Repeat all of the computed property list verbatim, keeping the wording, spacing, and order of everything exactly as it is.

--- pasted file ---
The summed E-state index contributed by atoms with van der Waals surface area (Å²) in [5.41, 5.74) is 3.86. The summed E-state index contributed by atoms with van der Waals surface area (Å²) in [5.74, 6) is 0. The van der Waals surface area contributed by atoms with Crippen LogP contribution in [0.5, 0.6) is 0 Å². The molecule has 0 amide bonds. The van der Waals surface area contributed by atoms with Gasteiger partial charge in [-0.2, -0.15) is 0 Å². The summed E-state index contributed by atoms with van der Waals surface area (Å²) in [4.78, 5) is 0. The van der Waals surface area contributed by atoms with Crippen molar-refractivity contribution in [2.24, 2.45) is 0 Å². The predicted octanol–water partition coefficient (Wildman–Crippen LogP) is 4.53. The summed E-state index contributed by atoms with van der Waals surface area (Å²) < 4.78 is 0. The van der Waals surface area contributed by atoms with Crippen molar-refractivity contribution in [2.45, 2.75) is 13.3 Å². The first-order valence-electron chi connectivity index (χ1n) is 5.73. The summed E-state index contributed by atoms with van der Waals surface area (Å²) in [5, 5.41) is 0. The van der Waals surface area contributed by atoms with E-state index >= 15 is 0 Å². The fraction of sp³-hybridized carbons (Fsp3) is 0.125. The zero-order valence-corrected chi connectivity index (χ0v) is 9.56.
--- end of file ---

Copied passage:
The summed E-state index contributed by atoms with van der Waals surface area (Å²) in [5.41, 5.74) is 3.86. The summed E-state index contributed by atoms with van der Waals surface area (Å²) in [5.74, 6) is 0. The van der Waals surface area contributed by atoms with Crippen LogP contribution in [0.5, 0.6) is 0 Å². The molecule has 0 amide bonds. The van der Waals surface area contributed by atoms with Gasteiger partial charge in [-0.2, -0.15) is 0 Å². The summed E-state index contributed by atoms with van der Waals surface area (Å²) in [4.78, 5) is 0. The van der Waals surface area contributed by atoms with Crippen molar-refractivity contribution in [2.24, 2.45) is 0 Å². The predicted octanol–water partition coefficient (Wildman–Crippen LogP) is 4.53. The summed E-state index contributed by atoms with van der Waals surface area (Å²) < 4.78 is 0. The van der Waals surface area contributed by atoms with Crippen molar-refractivity contribution in [2.45, 2.75) is 13.3 Å². The first-order valence-electron chi connectivity index (χ1n) is 5.73. The summed E-state index contributed by atoms with van der Waals surface area (Å²) in [5, 5.41) is 0. The van der Waals surface area contributed by atoms with E-state index >= 15 is 0 Å². The fraction of sp³-hybridized carbons (Fsp3) is 0.125. The zero-order valence-corrected chi connectivity index (χ0v) is 9.56.